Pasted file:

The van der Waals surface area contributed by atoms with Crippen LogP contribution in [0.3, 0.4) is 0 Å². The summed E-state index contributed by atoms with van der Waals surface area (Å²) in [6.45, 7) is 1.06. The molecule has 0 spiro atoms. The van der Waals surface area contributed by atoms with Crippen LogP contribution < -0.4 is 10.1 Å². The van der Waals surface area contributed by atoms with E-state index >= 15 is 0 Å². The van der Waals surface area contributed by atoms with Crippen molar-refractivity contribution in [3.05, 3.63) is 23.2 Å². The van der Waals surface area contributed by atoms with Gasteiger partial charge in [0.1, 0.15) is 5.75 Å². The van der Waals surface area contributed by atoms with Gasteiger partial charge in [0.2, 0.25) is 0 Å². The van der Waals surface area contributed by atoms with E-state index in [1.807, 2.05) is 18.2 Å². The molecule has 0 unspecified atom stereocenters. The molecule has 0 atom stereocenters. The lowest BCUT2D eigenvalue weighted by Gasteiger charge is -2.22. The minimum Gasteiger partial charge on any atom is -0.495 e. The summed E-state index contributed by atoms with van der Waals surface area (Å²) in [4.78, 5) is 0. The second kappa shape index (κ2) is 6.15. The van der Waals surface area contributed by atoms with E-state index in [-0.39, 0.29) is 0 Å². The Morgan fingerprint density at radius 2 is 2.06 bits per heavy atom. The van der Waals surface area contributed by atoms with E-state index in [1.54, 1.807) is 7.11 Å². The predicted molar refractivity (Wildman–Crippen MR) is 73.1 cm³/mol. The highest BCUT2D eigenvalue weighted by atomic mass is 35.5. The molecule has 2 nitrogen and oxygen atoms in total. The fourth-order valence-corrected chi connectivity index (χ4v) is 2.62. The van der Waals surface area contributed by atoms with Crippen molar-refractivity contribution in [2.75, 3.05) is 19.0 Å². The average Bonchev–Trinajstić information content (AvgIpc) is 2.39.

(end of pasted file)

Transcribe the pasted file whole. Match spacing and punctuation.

The van der Waals surface area contributed by atoms with Crippen LogP contribution in [0.3, 0.4) is 0 Å². The summed E-state index contributed by atoms with van der Waals surface area (Å²) in [6.45, 7) is 1.06. The molecule has 0 spiro atoms. The van der Waals surface area contributed by atoms with Crippen LogP contribution < -0.4 is 10.1 Å². The van der Waals surface area contributed by atoms with E-state index >= 15 is 0 Å². The van der Waals surface area contributed by atoms with Crippen molar-refractivity contribution in [3.05, 3.63) is 23.2 Å². The van der Waals surface area contributed by atoms with Gasteiger partial charge in [0.1, 0.15) is 5.75 Å². The van der Waals surface area contributed by atoms with Gasteiger partial charge in [0.2, 0.25) is 0 Å². The van der Waals surface area contributed by atoms with E-state index in [1.807, 2.05) is 18.2 Å². The molecule has 0 unspecified atom stereocenters. The molecule has 0 atom stereocenters. The lowest BCUT2D eigenvalue weighted by Gasteiger charge is -2.22. The minimum Gasteiger partial charge on any atom is -0.495 e. The summed E-state index contributed by atoms with van der Waals surface area (Å²) in [4.78, 5) is 0. The second kappa shape index (κ2) is 6.15. The van der Waals surface area contributed by atoms with E-state index in [-0.39, 0.29) is 0 Å². The Morgan fingerprint density at radius 2 is 2.06 bits per heavy atom. The van der Waals surface area contributed by atoms with E-state index in [1.54, 1.807) is 7.11 Å². The predicted molar refractivity (Wildman–Crippen MR) is 73.1 cm³/mol. The highest BCUT2D eigenvalue weighted by atomic mass is 35.5. The molecule has 2 nitrogen and oxygen atoms in total. The fourth-order valence-corrected chi connectivity index (χ4v) is 2.62. The van der Waals surface area contributed by atoms with Crippen molar-refractivity contribution in [2.75, 3.05) is 19.0 Å². The average Bonchev–Trinajstić information content (AvgIpc) is 2.39.